Forum home Tools and techniques

Annual Flowerbed Mulch Advise

Hi there,

I'm new to gardening and I was hoping to get a little advise on mulching. My soil is very good in terms of structure but I wanted to add a mulch down on the beds each year to add some nutrients back into the soil. 
I have 2 main questions, what to use and when.

In terms of what to use, would it be best to use a multi-purpose compost, something like John Innes No 3 or a soil conditioner? I would assume that my own compost would be best but i just dont have the space for a compost pile/bin. I am going to try and make leaf mold this year but im not sure how much ill be able to make so will need to buy something in as well.

In terms of when, would it be best to add it in autumn so it can breakdown in the soil ready for the growing season in spring, or add it to the beds in spring when the plants will be growing.

Many thanks for any help 

Posts

  • borgadrborgadr KentPosts: 404
    In terms of timing you could add a mulch any time.  But there are practical considerations that make late winter/early spring the best time:
    1. A mulch will help preserve moisture in the soil (if the soil is already damp!) going into spring - particularly useful if you have a dry spring like we just did
    2. If you mulch in autumn/winter it's not easy to avoid smothering dormant perennials (especially things like peonies that don't want to be too deep) and spring bulbs. Early springtime when early shoots are appearing is perfect - you can see where everything is and mulch around the emerging growth.

    Any organic mulch will benefit the soil in terms of structure. But if the main purpose is to add nutrients, then soil conditioner, manure or homemade compost would be better than multi-purpose.  Regarding adding John Innes #3 as a mulch I don't know - someone else better qualified than me will advise I'm sure.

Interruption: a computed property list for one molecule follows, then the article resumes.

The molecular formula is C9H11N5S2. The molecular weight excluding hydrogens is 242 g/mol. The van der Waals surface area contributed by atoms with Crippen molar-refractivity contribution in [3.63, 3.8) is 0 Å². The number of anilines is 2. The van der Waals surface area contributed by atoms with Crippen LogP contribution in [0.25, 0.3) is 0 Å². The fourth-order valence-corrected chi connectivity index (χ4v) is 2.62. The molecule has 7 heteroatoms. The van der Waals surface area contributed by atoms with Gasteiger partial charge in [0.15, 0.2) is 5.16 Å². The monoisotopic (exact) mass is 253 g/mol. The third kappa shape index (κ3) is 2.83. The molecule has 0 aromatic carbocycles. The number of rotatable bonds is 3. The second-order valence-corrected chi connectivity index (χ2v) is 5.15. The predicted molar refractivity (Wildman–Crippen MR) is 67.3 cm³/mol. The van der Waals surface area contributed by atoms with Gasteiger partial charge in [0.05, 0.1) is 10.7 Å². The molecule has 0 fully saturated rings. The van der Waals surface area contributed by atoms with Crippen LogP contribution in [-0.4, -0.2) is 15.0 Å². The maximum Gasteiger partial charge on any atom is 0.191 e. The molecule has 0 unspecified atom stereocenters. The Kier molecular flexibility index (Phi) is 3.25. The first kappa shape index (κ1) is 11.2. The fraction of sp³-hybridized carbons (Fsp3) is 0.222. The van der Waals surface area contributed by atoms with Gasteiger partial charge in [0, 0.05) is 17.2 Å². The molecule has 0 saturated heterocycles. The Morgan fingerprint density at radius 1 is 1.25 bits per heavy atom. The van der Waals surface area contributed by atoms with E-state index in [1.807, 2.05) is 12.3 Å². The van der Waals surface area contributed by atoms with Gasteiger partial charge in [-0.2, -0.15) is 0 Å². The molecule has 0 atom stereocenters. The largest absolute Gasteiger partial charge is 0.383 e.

• mark.cowardmark.coward Posts: 4
    borgadr said:
    In terms of timing you could add a mulch any time.  But there are practical considerations that make late winter/early spring the best time:
    1. A mulch will help preserve moisture in the soil (if the soil is already damp!) going into spring - particularly useful if you have a dry spring like we just did
    2. If you mulch in autumn/winter it's not easy to avoid smothering dormant perennials (especially things like peonies that don't want to be too deep) and spring bulbs. Early springtime when early shoots are appearing is perfect - you can see where everything is and mulch around the emerging growth.

    Any organic mulch will benefit the soil in terms of structure. But if the main purpose is to add nutrients, then soil conditioner, manure or homemade compost would be better than multi-purpose.  Regarding adding John Innes #3 as a mulch I don't know - someone else better qualified than me will advise I'm sure.
    Thanks borgadr, many thanks for your reply that's really helpful. Ill try and get some soil conditioner and "borrow" a few buckets of compost from my dad :P.

    That's a great point about the perennials, I did mean to ask about mulching over them but you answered how to best deal with them. I wasn't sure if just covering them would cause a problem, but if I mulch around them as you suggested that would make complete sense.


  • JennyJJennyJ DoncasterPosts: 6,629
    As homemade compost isn't an option for you, well-rotted manure or composted bark or other soil conditioner would be good. A relatively cheap option might be the cheapo kinds of peat-free multipurpose compost - a lot of them aren't very good as potting compost but would be fine for mulching in spring/summer (you might not want the fertiliser element in autumn/winter when plants are dormant, it would wash through by spring).
    Whatever you choose, make sure the soil is good and moist right down before you apply it.
Sign In or Register to comment.